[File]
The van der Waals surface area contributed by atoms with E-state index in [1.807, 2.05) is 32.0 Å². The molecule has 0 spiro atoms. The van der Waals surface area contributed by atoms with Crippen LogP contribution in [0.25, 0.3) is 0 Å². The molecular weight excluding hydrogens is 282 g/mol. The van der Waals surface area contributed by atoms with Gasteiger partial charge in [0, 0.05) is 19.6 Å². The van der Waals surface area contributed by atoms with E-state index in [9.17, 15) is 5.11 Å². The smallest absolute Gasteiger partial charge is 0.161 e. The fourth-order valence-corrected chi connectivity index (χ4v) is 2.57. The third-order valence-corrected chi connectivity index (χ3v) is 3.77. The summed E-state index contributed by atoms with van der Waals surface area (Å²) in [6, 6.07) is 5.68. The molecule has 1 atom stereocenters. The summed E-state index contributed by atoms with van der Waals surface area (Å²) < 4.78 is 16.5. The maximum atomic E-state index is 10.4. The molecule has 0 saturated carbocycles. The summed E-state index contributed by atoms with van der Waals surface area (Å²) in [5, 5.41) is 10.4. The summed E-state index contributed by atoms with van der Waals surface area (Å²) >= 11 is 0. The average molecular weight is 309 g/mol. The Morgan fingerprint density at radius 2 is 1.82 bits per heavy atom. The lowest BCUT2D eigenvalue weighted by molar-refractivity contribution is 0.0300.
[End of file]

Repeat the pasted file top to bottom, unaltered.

The van der Waals surface area contributed by atoms with E-state index in [1.807, 2.05) is 32.0 Å². The molecule has 0 spiro atoms. The van der Waals surface area contributed by atoms with Crippen LogP contribution in [0.25, 0.3) is 0 Å². The molecular weight excluding hydrogens is 282 g/mol. The van der Waals surface area contributed by atoms with Gasteiger partial charge in [0, 0.05) is 19.6 Å². The van der Waals surface area contributed by atoms with E-state index in [9.17, 15) is 5.11 Å². The smallest absolute Gasteiger partial charge is 0.161 e. The fourth-order valence-corrected chi connectivity index (χ4v) is 2.57. The third-order valence-corrected chi connectivity index (χ3v) is 3.77. The summed E-state index contributed by atoms with van der Waals surface area (Å²) in [6, 6.07) is 5.68. The molecule has 1 atom stereocenters. The summed E-state index contributed by atoms with van der Waals surface area (Å²) < 4.78 is 16.5. The maximum atomic E-state index is 10.4. The molecule has 0 saturated carbocycles. The summed E-state index contributed by atoms with van der Waals surface area (Å²) in [5, 5.41) is 10.4. The summed E-state index contributed by atoms with van der Waals surface area (Å²) >= 11 is 0. The average molecular weight is 309 g/mol. The Morgan fingerprint density at radius 2 is 1.82 bits per heavy atom. The lowest BCUT2D eigenvalue weighted by molar-refractivity contribution is 0.0300.